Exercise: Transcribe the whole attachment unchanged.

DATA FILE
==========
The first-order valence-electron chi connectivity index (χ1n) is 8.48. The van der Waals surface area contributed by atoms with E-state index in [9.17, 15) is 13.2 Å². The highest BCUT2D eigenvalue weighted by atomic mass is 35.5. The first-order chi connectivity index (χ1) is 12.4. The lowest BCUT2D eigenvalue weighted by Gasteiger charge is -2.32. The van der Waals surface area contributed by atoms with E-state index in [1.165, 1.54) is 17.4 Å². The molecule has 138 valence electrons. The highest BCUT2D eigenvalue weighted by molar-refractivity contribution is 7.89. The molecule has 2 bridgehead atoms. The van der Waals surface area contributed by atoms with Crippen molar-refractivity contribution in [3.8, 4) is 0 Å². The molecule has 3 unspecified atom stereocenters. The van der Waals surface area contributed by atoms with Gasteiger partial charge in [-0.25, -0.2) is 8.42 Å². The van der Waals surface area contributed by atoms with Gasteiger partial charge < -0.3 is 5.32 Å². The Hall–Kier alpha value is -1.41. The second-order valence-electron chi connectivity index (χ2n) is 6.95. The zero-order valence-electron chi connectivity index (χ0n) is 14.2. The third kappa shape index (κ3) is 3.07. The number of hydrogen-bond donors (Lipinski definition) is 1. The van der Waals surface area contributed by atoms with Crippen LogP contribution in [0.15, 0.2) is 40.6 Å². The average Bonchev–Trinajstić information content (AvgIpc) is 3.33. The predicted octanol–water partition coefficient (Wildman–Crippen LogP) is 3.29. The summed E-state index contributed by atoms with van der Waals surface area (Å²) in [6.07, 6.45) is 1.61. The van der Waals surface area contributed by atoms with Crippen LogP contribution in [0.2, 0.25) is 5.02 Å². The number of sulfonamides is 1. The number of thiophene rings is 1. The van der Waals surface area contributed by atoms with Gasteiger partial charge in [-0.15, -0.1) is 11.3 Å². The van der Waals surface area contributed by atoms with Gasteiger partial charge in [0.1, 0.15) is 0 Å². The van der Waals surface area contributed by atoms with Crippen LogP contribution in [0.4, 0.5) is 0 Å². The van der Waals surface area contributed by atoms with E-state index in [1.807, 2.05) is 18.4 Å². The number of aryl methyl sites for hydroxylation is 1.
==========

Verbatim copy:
The first-order valence-electron chi connectivity index (χ1n) is 8.48. The van der Waals surface area contributed by atoms with E-state index in [9.17, 15) is 13.2 Å². The highest BCUT2D eigenvalue weighted by atomic mass is 35.5. The first-order chi connectivity index (χ1) is 12.4. The lowest BCUT2D eigenvalue weighted by Gasteiger charge is -2.32. The van der Waals surface area contributed by atoms with E-state index in [1.165, 1.54) is 17.4 Å². The molecule has 138 valence electrons. The highest BCUT2D eigenvalue weighted by molar-refractivity contribution is 7.89. The molecule has 2 bridgehead atoms. The van der Waals surface area contributed by atoms with Crippen molar-refractivity contribution in [3.8, 4) is 0 Å². The molecule has 3 unspecified atom stereocenters. The van der Waals surface area contributed by atoms with Gasteiger partial charge in [-0.25, -0.2) is 8.42 Å². The van der Waals surface area contributed by atoms with Gasteiger partial charge < -0.3 is 5.32 Å². The Hall–Kier alpha value is -1.41. The second-order valence-electron chi connectivity index (χ2n) is 6.95. The zero-order valence-electron chi connectivity index (χ0n) is 14.2. The third kappa shape index (κ3) is 3.07. The number of hydrogen-bond donors (Lipinski definition) is 1. The van der Waals surface area contributed by atoms with Crippen LogP contribution in [0.15, 0.2) is 40.6 Å². The average Bonchev–Trinajstić information content (AvgIpc) is 3.33. The predicted octanol–water partition coefficient (Wildman–Crippen LogP) is 3.29. The summed E-state index contributed by atoms with van der Waals surface area (Å²) in [6.07, 6.45) is 1.61. The van der Waals surface area contributed by atoms with Crippen LogP contribution in [0.2, 0.25) is 5.02 Å². The number of sulfonamides is 1. The number of thiophene rings is 1. The van der Waals surface area contributed by atoms with Gasteiger partial charge in [-0.15, -0.1) is 11.3 Å². The van der Waals surface area contributed by atoms with Gasteiger partial charge in [0.1, 0.15) is 0 Å². The van der Waals surface area contributed by atoms with Crippen LogP contribution in [0.4, 0.5) is 0 Å². The van der Waals surface area contributed by atoms with E-state index in [1.807, 2.05) is 18.4 Å². The number of aryl methyl sites for hydroxylation is 1.